Congressional Bill Cuts Planned Parenthood Webcam Abortion Funding

National   Steven Ertelt   May 11, 2012   |   12:18PM    Washington, DC

A new bill introduced in Congress by a pro-life advocate from Iowa cuts off public funding to abortion clinics, like Planned Parenthood, that engage in the practice of telemed abortions.

Congressman Steve King, an Iowa Republican, introduced the “Telemedicine Safety Act” to respond to the new process by which Planned Parenthood is distributing the dangerous abortion drug RU 486 to women but denying them an in-person consultation with a physician beforehand, as the FDA suggests.

“Telemed abortions involve dispensing powerful and dangerous abortion drugs, like RU-486, without a doctor present. The drug is administered after a brief video conference between the doctor and patient. While the doctor may be hundreds of miles away, the woman is left to endure the serious side-effects of the drug,” King says.

“Planned Parenthood’s ulterior motives must be made known,” said King. “Their aggressive promotion of the gruesome practice of abortion by video conference is expanding the destructive ‘abortion on demand’ culture in America — all in the name of increased profits.”

“Telemed abortions, without the overhead costs of a surgical abortion, allow Planned Parenthood to make even more money while preying on young women and violating FDA regulations,” King added. “Eight percent of women who take the abortion drug known as RU-486 require surgical intervention to complete their abortion. This new practice leaves those women at grave risk, and should never be supported with taxpayer dollars. Telemed abortions threaten and endanger women and we should not allow Planned Parenthood to maximize their profits. We cannot let this practice continue.”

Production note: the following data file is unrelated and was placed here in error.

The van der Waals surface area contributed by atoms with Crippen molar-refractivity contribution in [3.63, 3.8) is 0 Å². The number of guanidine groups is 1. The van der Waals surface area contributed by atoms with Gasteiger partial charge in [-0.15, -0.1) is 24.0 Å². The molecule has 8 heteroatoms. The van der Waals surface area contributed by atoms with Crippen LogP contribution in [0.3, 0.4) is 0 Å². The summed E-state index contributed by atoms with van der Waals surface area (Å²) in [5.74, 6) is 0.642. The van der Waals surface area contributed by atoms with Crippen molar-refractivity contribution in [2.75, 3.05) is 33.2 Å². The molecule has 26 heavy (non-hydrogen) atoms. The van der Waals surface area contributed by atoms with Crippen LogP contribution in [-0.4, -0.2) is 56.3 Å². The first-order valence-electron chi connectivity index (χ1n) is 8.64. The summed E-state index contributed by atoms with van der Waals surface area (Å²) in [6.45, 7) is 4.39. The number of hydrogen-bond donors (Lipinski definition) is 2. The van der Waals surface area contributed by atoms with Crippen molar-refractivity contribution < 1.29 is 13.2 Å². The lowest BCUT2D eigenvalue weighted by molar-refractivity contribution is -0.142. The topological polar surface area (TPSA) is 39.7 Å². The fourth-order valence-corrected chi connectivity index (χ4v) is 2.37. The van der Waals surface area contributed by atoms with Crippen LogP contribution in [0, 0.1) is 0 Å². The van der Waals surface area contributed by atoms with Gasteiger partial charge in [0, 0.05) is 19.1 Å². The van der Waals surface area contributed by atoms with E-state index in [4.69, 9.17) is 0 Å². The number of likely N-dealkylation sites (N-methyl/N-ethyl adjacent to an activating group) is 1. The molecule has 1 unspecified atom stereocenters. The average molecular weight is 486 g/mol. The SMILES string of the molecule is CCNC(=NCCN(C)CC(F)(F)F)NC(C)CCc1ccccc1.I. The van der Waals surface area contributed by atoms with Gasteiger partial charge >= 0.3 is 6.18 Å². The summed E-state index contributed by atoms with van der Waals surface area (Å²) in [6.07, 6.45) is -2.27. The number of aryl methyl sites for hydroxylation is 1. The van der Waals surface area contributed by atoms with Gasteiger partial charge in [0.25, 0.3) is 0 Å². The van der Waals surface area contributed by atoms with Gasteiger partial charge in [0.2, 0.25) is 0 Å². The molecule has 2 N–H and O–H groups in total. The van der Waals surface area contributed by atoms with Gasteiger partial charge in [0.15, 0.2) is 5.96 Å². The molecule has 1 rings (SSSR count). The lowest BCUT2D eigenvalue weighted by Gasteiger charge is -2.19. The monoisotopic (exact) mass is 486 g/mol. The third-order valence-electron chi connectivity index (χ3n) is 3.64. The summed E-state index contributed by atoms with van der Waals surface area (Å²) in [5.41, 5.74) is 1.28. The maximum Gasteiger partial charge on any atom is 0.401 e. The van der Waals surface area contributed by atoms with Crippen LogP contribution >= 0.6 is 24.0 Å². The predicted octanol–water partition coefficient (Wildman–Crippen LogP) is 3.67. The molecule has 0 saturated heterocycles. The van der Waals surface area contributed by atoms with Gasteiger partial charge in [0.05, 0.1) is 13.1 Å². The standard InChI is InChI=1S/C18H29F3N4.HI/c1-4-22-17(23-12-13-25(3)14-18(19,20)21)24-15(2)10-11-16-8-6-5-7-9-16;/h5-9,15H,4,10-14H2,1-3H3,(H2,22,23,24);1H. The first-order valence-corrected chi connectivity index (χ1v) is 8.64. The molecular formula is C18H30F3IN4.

Some 47 members of Congress introduced the Telemedicine Safety Act with King in order to set safeguards in place to ensure no federal funds are used to pay for “telemed abortions” and prohibit telemedicine abortions across state lines.

The webcam abortion practice started with the Planned Parenthood of the Heartland affiliate using it in Iowa, a rural state where the abortion business has a difficult time getting an abortion practitioner to each of its clinics. As a result, it set up a process by which the abortion practitioner only visits with the woman considering using the mifepristone abortion pill via a videoconference, as opposed to an in-person visit as the FDA suggests.

With the drug having killed dozens of women worldwide and injured more than 2,200 alone in the United States, according to April 2011 FDA figures, pro-life groups have been concerned about Planned Parenthood putting women’s health at risk.

CLICK LIKE IF YOU’RE PRO-LIFE!

 

RU 486  and its companion drug are administered between the fifth and ninth weeks of pregnancy, after pregnancy has been confirmed, and the process typically involves three trips to a doctor. About half of the women abort while at the doctor’s office, with another 26 percent having an abortion within the next 20 hours at any location at home or in public. The remainder either have an abortion in the coming weeks or none at all if the drug fails to work — making it so a surgical abortion is required.

Through April, the FDA reports 2,207 adverse events related to the use of RU 486, including 14 deaths, 612 hospitalizations, 58 ectopic pregnancies, 339 blood transfusions, and 256 cases of infections in the United States alone. A European drug manufacturer has publicly stated that 28 women have died worldwide after using RU 486/mifepristone.

Wisconsin Gov. Scott Walker signed a bill to ban webcam abortions while Minnesota Gov. Mark Dayton vetoed one.